Death TV: Drone Warfare in Contemporary Popular Culture – Global Research

death-tv:-drone-warfare-in-contemporary-popular-culture-–-global-research

16-03-21 03:46:00,

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For those of us who have no direct experience of drone warfare, popular culture is one of the major ways that we come to understand what is at stake in UAV operations. Movies, novels, TV and other cultural forms can inform our ideas about drone warfare just as much as, if not sometimes more than, traditional news media or academic/NGO reports.

Death TV is a new study that looks in depth at how popular culture informs public understanding of the ethics, politics, and morality of drone operations. It looks at a wide range of popular drone fictions, including Hollywood movies such as Eye in the Sky and Good Kill, prestige TV shows such as Homeland, 24: Live Another Day and Tom Clancy’s Jack Ryan, and novels by authors including Dan Fesperman, Dale Brown, Daniel Suarez, and Mike Maden. Death TV looks at these cultural products and gets inside the way they work. It identifies six main themes that can be found across many of them, and examines the ways that they inform and shape the drone debate.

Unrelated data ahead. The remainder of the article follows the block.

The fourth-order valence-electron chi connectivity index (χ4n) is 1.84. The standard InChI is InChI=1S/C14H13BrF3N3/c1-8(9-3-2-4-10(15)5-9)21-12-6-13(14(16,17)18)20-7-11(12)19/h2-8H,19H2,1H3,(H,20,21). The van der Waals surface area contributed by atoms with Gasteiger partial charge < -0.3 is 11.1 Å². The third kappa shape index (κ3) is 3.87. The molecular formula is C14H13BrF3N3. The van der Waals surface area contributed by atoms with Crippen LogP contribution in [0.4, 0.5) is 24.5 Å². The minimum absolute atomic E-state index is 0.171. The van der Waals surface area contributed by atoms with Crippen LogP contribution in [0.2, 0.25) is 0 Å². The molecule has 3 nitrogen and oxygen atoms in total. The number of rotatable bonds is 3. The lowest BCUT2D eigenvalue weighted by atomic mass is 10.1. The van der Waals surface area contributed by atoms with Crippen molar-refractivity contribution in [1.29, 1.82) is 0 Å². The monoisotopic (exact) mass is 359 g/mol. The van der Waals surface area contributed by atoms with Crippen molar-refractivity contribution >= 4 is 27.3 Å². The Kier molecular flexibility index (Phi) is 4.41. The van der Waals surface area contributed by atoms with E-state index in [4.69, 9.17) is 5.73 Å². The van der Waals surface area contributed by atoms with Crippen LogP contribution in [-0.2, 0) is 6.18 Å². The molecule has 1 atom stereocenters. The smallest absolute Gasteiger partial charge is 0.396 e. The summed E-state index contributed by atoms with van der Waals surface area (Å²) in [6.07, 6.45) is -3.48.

In broad terms, Death TV argues that popular cultural representations often have the effect of normalizing and justifying drone warfare. Enjoyable narrative texts such as films, TV series, novels, and some forms of popular journalism play a role in the process by which drone warfare is made comprehensible to those of us without first-hand experience of it. Importantly, they also do so in a way which has, however critical any individual story may appear to be, the general effect of making drone warfare seem a legitimate, rational and moral use of both cutting edge technology and lethal military force. 

In the first episode of 24: Live Another Day (2014), fictional US President Heller bluntly responds to criticisms of the drone program by remarking that “I’m uncomfortable with the drones also. The ugly truth is, what we’re doing is working.” Statements like this,

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